Off-market properties can often sell quicker and with less hassle than those that are on the market.
In a high-demand market, using the market to buy a home can in certain circumstances creating frustrations, such as with expired and out-of-date listings.
Choosing off-market properties can take away some of the frustrations. But how do you buy an off-market property and what due diligence should you go through? This blog post explains.
What is off-market property?
An off-market property, also referred to as a discreet property listing, is where a seller does not want their property name or address to be visible on portals (such as Rightmove and Zoopla), on social media, through digital advertising, in windows of high-street agencies, in print or with a ‘for sale’ board.
Buying off-market increases your odds of finding the perfect home because it removes the element of competition, every home you see will be an exclusive or have limited number of interested parties. You’ll have access to properties that other buyers aren’t able to see.
Ultimately, buying off-market means that you’re more likely to find a home at a price you can afford. If the seller decides to sell, you settle on a price by coming to a natural agreement.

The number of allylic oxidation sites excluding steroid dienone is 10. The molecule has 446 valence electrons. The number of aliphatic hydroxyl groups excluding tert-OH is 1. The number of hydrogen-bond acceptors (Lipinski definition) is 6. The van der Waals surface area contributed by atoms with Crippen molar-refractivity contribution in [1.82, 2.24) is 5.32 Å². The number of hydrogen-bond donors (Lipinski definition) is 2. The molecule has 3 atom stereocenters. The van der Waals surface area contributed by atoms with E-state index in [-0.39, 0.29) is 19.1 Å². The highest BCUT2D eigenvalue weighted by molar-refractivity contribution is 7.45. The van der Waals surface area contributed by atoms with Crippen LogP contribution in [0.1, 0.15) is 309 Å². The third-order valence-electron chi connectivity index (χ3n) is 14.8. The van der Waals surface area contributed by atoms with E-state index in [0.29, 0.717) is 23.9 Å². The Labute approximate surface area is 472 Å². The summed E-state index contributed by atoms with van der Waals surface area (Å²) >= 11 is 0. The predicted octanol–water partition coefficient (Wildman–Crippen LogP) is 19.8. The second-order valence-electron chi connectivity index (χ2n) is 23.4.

In London, one in five homes are now sold outside of traditional channels. There are advantages to selling off-market and it is an increasingly popular choice for people to try to sell via this method before listing on the open market.
When you buy off-market, the level off stress can be significantly reduced. Unlike the pressure of the open market, off-market sales are low-key and hassle-free.
What are the types of off-market property?
There are three key types of off-market property.
Direct Approach: When spotting an ideal property that meets your / your client’s requirements and contacting the owners directly. Alternatively, the owner may directly seek out the interested party.
Discretion: Where a seller has appointed an agent, but they want the sale to be confidential. It’s not uncommon in these situations to have to sign confidentiality contracts where only one client is informed.
Advance: Then there are properties that are going to be coming on later in the year. Often vendors don’t want their houses to be openly marketed when the exterior is not looking its best.
How can you find off-market properties?